Yes, I Made It! Proactivity Effectiveness Alleviates the Psychological Costs of Proactive Behavior

Francesco Cangiano, March Leung To, Elizabeth J Sander

Research output: Contribution to journalMeeting AbstractResearchpeer-review


Proactivity is an important work behavior commonly encouraged by organizations. However, a growing number of studies suggest that being proactive can have negative psychological costs for employees. In this diary study, we contribute to this emerging discussion by examining the contingencies that enhance or attenuate the effect of proactivity on resource depletion. Specifically, we identify proactivity effectiveness and competitive climate as two crucial factors determining whether proactivity leads to a state of depletion at the end of the workday. Hypotheses were tested in a sample of 105 employees of a multinational construction company, who completed a general survey and two daily surveys over the course of a working week. Multilevel analyses showed that proactive behavior on a workday resulted in lower depletion at the end of the workday when proactive efforts were perceived as effective, particularly among employees perceiving a low-competitive climate. Our work offers a contingency model that explains when and why being proactive is (not) depleting, contributing a more nuanced understanding of the impacts of proactivity on employees’ well-being.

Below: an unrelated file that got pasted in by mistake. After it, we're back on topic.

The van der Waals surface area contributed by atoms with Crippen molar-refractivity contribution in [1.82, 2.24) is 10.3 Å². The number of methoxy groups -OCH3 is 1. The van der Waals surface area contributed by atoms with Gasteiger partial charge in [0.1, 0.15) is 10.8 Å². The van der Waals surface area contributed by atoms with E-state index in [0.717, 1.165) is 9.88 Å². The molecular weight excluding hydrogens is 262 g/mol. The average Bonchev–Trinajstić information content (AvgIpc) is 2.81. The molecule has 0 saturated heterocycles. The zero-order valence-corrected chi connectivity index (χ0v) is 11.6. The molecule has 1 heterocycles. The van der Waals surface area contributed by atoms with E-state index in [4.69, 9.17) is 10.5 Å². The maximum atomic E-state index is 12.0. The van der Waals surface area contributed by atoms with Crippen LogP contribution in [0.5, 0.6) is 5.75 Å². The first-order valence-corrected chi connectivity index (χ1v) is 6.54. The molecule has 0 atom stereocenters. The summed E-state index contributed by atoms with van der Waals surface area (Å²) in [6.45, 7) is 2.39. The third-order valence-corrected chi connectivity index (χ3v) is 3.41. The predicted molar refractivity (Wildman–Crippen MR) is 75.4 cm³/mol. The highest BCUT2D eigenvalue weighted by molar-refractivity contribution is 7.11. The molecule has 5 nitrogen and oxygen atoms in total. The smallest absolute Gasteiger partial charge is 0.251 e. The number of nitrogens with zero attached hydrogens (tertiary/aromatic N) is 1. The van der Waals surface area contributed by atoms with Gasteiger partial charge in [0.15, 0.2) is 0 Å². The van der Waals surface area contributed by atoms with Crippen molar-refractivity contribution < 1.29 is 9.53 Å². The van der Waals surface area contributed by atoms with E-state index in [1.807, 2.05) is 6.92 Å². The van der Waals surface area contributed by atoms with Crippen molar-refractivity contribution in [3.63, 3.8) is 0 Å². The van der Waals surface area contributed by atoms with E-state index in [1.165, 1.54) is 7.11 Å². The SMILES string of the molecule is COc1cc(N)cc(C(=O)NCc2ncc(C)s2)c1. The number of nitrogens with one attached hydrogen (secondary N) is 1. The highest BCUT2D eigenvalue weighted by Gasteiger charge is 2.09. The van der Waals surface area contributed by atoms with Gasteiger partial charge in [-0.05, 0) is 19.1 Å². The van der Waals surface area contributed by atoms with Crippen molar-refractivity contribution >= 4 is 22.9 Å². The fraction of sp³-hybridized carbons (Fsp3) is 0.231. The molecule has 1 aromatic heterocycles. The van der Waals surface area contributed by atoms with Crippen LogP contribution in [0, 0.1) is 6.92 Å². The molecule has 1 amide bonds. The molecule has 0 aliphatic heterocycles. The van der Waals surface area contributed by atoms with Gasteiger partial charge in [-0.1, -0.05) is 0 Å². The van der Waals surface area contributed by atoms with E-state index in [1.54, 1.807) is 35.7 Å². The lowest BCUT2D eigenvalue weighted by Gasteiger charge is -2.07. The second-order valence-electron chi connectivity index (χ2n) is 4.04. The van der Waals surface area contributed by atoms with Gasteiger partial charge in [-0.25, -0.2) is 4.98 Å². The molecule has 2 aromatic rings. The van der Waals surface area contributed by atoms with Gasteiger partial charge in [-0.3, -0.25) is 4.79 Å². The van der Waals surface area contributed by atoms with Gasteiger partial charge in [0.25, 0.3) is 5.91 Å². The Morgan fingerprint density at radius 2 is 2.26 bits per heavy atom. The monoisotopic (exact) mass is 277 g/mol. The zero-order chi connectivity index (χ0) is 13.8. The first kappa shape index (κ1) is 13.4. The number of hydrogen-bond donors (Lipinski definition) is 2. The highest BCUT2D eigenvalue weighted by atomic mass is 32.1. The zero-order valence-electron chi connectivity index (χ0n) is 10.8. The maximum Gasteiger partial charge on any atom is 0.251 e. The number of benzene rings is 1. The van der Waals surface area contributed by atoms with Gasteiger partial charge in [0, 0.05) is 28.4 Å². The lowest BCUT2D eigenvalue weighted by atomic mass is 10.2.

Original languageEnglish
JournalAcademy of Management Proceedings
Issue number1
Publication statusPublished - 6 Jul 2022
EventAnnual Meeting of the Academy of Management -
Duration: 1 Jan 2011 → …


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